Are you just learning the great game of golf? Do you have a high handicap, which causes you to use wedges more than 20% of the time? We will review the best wedges for beginners and high handicappers.
“I know I am getting better at golf because I am hitting fewer spectators.” = Gerald R. Ford
Officially, "wedges" are irons, but they are usually designed for short shots requiring a lot of spin and loft. The wedge might be used for shots that are shorter than 100 yards or so (it all depends on the golfer).
Golf rules are quite "persnickety" - you are allowed only 14 clubs in your golf bag. Also, you must start and finish with the same clubs. So, make sure that you have the right club for each circumstance.
While the average golfer might have 3 wedges, the novice might want to carry 4 or 5. Those with high handicaps are more likely to take unconventional paths to the green. Some would say that you follow the road less traveled.
The best wedges for novices will tend to be forgiving and easy-to-use. We tried to leave out the customized and adjustable versions, which might confuse you. Here is a review of the 7 best wedges for beginners and high handicappers (listed alphabetically):
One of these wedges could be your "nookie blanket" - helping you out of a jam.
The average player uses a wedge 20% of the time. The best wedge helps you hit a short target or loft over a hazard (like a tree or bunker.)
You can purchase wedges with an entire set of golf clubs or separately. The primary three wedges are pitching, sand and lob. Usually, with a wedge you want a high spin rate and a high loft.
“It took me seventeen years to get three thousand hits in baseball. It took one afternoon on the golf course.” = Hank Aaron
The "loft" is the angle on your wedge. Wedges run from 46- to 72-degree (Yes, there is a crazy wedge that is that high made by Grenade.) Your wedge might be referred to by its angle degree or its functionality; typically, the "Sand Wedge" has a 46-degree loft.
Here are the primary parts of the wedge: 1. Toe is edge facing outward, 2. Face is where you hit the ball, 3. Back usually has a cavity and 4. Sole is width. The thicker width is better for lush grass.
Remember that the wedge is a "tool" to help you hit a target. Golfing pros suggest you ask yourself: "When you try to hit a target, which wedge helps you achieve that goal?” You should carry wedges that "feel good" and fulfill a key function (i.e. hitting out of tall grass.)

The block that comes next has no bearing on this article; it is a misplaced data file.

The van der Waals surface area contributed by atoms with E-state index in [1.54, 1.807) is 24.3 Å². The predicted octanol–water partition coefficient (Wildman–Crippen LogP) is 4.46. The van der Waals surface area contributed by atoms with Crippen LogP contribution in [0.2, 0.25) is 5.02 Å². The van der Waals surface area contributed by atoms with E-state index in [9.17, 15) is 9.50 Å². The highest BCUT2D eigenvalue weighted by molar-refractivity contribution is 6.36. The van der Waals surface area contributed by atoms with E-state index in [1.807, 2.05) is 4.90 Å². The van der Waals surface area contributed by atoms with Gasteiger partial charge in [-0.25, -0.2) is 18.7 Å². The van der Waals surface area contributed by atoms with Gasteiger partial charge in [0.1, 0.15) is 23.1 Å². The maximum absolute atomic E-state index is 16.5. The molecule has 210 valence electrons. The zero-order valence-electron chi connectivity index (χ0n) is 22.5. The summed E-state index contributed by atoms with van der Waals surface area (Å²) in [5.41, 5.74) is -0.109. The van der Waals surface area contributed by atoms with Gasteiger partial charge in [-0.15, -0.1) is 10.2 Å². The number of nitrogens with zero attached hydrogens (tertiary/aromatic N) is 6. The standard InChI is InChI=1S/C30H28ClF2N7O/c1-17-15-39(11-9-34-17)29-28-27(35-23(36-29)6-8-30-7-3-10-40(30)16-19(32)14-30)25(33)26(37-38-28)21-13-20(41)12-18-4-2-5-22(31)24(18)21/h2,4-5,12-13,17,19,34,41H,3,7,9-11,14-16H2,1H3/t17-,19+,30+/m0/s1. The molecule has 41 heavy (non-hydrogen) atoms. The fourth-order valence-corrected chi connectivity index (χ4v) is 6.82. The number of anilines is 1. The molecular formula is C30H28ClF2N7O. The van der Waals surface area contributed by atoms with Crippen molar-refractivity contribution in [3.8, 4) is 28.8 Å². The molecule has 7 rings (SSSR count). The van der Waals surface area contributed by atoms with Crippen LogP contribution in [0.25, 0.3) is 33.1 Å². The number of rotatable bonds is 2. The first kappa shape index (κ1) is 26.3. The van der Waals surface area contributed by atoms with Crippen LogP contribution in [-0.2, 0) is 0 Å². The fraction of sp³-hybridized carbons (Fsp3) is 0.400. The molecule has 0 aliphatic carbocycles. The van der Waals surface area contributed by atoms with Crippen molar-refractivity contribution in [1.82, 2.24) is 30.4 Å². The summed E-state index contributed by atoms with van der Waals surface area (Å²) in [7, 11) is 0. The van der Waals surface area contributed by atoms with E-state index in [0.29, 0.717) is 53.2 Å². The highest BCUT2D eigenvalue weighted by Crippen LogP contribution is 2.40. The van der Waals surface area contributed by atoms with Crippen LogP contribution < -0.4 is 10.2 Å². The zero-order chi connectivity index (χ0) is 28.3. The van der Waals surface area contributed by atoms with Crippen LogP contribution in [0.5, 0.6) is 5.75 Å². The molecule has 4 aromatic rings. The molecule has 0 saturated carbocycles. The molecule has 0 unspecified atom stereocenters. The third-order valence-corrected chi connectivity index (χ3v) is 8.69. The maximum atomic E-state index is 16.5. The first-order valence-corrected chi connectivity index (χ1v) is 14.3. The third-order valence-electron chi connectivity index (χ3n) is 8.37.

There are many important characteristics in wedges, but we have concentrated on the following: ease-of-use, forgiveness, technology and versatility.
For our purposes, we have left out the “adjustable” wedges. If you are still learning the game of golf, you might not know which settings to use. Start with the basic clubs and master them, before you proceed.
Usually, you want to hit the ball with the center of your club. But, some pros will intentionally make "half shots." With forgiveness, even when you "mis-hit" the ball, the shot is not disastrous.
It is all about mechanics, physics and concentration. The best wedge technology can turn your “flawed hack” into Beethoven’s 5th Symphony.
The focus here is on the best “all-around wedge.” Which wedges can you use for different purposes? The best beginner wedge is as versatile as "duct tape."
We are looking for a wedge "tool" to lower your score. Here are the mini reviews for the seven best wedges for beginners:
Affordability might be the best feature of the Adams Golf Watson RC14. Former 8-time major Champion Tom Watson has made his own signature line of golf clubs. These wedges have superior feel and forgiveness.
This Adam tear drop shaped wedge is not known for any new technological innovation, but is simply, easy-to-hit. Deliver a consistent shot with the Adams Golf Watson wedge.
Roger Cleveland was involved in the design of the Callaway Mack Daddy 3 and added his technological innovation to create a cutting-edge product. The grooves might be the best in golf: laser-milled micro groove pattern, larger grooves on higher lofted wedges deliver extra spin and smaller grooves within the standard grooves provide extra spin.
Hockey is a sport for White men. Basketball is a sport for Black men. Golf is a sport for White men dressed like Black pimps.= Tiger Woods